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 The Matter of Hijab

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رقم العضويه : 21
تاريخ التسجيل : 23/10/2010
عددالمشاركات : 24
المزاج الحمد لله رب العالمين
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مُساهمةموضوع: The Matter of Hijab   السبت أكتوبر 23, 2010 2:22 am

The Matter of Hijab
(The Headscarf)


The Meaning of Hijab:

Hijab is derived from the trilateral verb `hajaba', which
means `man'a' – to prevent or inhibit.
Imam Fayyumi says:
"It is said of the screen (satr): `hijab,' because it prevents vision
(mushahada). It is said of the doorman: `hajib', because he prevents
(others) from entering. And the origin regarding the hijab is an
object (jism) intervening between two (other) objects. It has also
been used with reference to abstractions (ma'ani). It is said:
Impotence is a hijab between man and his aim. And sin is a hijab
between the servant and his Lord."1

Allah says ((So when you petition them for a provision, petition them
from behind a hijab)). [Sura Al-Ahzab: 53]

Based upon this we know that the word hijab means `a screen, veil, or
obstruction.' It is more general than the word khimar, which we will
discuss next.

The Meaning of Khimar:
The khimar originates from the trilateral verb `khamara', which
means `ghatta' – to conceal, hide, or cover up something.

As for khimar, Imam Fayyumi says,
"The khimar is a garment by which a woman covers up her head. And the
plural is `khumur' as in `kitab' and `kutub.'"2

Allah says, ((And let them draw their khumur over their juyub)) [Nur:
31]

The Meaning of Juyub:

The word juyub is the plural of the word jayb. `Jayb' comes from the
verb `jaba', which means `to bring forth someone or something.' It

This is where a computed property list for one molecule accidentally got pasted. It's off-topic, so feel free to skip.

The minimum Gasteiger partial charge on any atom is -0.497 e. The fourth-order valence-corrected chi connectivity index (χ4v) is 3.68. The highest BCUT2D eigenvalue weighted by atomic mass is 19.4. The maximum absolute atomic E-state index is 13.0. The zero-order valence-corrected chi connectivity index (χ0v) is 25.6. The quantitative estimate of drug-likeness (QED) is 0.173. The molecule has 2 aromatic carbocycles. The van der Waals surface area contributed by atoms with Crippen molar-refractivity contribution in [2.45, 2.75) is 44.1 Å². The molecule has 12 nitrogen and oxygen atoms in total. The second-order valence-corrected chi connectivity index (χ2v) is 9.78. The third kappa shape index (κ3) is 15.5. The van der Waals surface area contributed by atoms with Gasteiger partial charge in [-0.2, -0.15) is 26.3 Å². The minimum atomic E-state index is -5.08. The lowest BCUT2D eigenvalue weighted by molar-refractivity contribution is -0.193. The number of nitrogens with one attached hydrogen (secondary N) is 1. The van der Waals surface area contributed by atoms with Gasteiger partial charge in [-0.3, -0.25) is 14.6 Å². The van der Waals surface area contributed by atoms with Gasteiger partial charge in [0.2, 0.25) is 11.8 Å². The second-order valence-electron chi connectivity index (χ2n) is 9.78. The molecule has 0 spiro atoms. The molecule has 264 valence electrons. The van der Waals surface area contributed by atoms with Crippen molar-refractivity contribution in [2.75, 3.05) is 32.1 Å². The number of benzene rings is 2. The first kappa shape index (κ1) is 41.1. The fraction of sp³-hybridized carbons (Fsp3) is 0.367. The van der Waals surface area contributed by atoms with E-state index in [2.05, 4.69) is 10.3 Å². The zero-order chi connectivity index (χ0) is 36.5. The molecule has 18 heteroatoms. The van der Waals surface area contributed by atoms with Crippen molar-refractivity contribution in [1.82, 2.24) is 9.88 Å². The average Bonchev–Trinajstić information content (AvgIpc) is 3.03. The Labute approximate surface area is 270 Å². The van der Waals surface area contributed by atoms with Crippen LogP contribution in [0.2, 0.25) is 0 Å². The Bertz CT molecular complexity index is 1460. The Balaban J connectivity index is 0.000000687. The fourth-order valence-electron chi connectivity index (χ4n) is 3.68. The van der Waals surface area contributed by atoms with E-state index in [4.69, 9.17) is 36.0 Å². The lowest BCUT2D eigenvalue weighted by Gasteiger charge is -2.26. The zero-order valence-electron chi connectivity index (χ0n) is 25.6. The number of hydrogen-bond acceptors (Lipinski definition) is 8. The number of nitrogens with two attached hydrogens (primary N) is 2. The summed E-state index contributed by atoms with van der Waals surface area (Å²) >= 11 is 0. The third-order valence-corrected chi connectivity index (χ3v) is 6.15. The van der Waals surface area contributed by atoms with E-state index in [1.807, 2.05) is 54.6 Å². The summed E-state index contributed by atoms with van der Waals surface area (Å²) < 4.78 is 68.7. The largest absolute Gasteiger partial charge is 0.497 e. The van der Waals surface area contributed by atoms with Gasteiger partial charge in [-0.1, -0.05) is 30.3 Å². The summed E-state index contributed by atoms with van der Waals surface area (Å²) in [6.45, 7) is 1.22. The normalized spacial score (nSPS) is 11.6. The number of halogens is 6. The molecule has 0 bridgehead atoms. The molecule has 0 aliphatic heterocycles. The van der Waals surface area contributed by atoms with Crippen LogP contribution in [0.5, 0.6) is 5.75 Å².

also means the same as the verb `jayyaba', which means `to cut out
the collar of the shirt.'
As for the word `jayb', as a verbal noun it means `a place from
whence something is brought out' `or an opening, pocket, or purse,'
like the opening of a shirt, the pocket of one's garments, a woman's
womb, or purse.3

Imam Fayyumi says,
"The jayb of the qamis4 is the opening at the throat area."5

This lets us know that the proper understanding to take from this
verse is that juyub means `bosoms', since the jayb is the opening of
the shirt near the throat. And the objective of this covering is to
avoid the display of a woman's ornaments as will later be discussed.
We also know from this that khimar means `head covering.' So the
khimar should be long enough to cover up both the woman's head and
bosom.

Does a Woman Have to Wear a Khimar?

Some Muslims today claim that a Muslim woman doesn't have to wear a
khimar claiming that the Qur'an makes no mention of it or that the
reason for the order to wear the khimar was simply to distinguish
free believing women from slave women.
The concern with this paper is to focus more on the second claim, and
to disprove it on the basis of the rules of proper legal
interpretation as stipulated by the scholars of Arabic language,
Legal Theory, and Law.
There are two verses we want to take a look at in tackling this
issue. The first is Allah's saying in Sura Al-Nur: 31,

((And say to the believing women that they are lower their gaze and
guard their sexual organs; and that they are not to display their
ornaments except for what appears thereof. And let them draw their
head coverings over their bosoms))

And the second is His saying in Sura Al-Ahzab: 59,

((O Prophet! Say to your wives, your daughters, and the women of the
believers that they are to cast their over-garments over them. That
is more convenient, that they be recognized, so that they won't be
molested)).

The claim of the faction permitting believing women to abandon hijab
and khimar altogether is that the reason Allah ordered them to cover
up was to distinguish them from slave women to avoid being harassed
as slave women were. They extract this legal justification (`illa)
from Allah's saying,

((That is more convenient, that they be recognized, so that they
won't be molested))

And women – it is believed - during the time of the Prophet – may
Allah bless and grant him peace – were molested and harassed, because
men mistook them for being slave prostitutes.
Making the following points can refute this claim: